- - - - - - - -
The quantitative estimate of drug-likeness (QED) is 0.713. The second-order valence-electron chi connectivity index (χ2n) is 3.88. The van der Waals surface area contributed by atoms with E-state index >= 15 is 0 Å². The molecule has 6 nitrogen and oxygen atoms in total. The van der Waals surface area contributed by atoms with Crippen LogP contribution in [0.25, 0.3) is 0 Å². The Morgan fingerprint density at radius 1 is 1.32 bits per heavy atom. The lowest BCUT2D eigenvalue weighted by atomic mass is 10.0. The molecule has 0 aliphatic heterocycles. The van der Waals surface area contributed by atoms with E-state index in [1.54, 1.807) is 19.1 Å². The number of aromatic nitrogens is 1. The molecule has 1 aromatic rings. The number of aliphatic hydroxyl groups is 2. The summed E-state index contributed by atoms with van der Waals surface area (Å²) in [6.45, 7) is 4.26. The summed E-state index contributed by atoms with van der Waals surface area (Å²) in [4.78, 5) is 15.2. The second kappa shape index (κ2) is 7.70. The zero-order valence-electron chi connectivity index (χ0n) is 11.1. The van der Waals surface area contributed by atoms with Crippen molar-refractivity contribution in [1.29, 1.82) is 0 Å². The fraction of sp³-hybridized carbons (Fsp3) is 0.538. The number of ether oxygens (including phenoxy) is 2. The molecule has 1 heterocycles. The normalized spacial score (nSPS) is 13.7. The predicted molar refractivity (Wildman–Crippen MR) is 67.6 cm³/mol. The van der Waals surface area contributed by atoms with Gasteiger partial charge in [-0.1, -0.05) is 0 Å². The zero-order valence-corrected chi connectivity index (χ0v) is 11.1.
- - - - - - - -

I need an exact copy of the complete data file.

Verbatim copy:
The quantitative estimate of drug-likeness (QED) is 0.713. The second-order valence-electron chi connectivity index (χ2n) is 3.88. The van der Waals surface area contributed by atoms with E-state index >= 15 is 0 Å². The molecule has 6 nitrogen and oxygen atoms in total. The van der Waals surface area contributed by atoms with Crippen LogP contribution in [0.25, 0.3) is 0 Å². The Morgan fingerprint density at radius 1 is 1.32 bits per heavy atom. The lowest BCUT2D eigenvalue weighted by atomic mass is 10.0. The molecule has 0 aliphatic heterocycles. The van der Waals surface area contributed by atoms with E-state index in [1.54, 1.807) is 19.1 Å². The number of aromatic nitrogens is 1. The molecule has 1 aromatic rings. The number of aliphatic hydroxyl groups is 2. The summed E-state index contributed by atoms with van der Waals surface area (Å²) in [6.45, 7) is 4.26. The summed E-state index contributed by atoms with van der Waals surface area (Å²) in [4.78, 5) is 15.2. The second kappa shape index (κ2) is 7.70. The zero-order valence-electron chi connectivity index (χ0n) is 11.1. The van der Waals surface area contributed by atoms with Crippen molar-refractivity contribution in [1.29, 1.82) is 0 Å². The fraction of sp³-hybridized carbons (Fsp3) is 0.538. The number of ether oxygens (including phenoxy) is 2. The molecule has 1 heterocycles. The normalized spacial score (nSPS) is 13.7. The predicted molar refractivity (Wildman–Crippen MR) is 67.6 cm³/mol. The van der Waals surface area contributed by atoms with Gasteiger partial charge in [-0.1, -0.05) is 0 Å². The zero-order valence-corrected chi connectivity index (χ0v) is 11.1.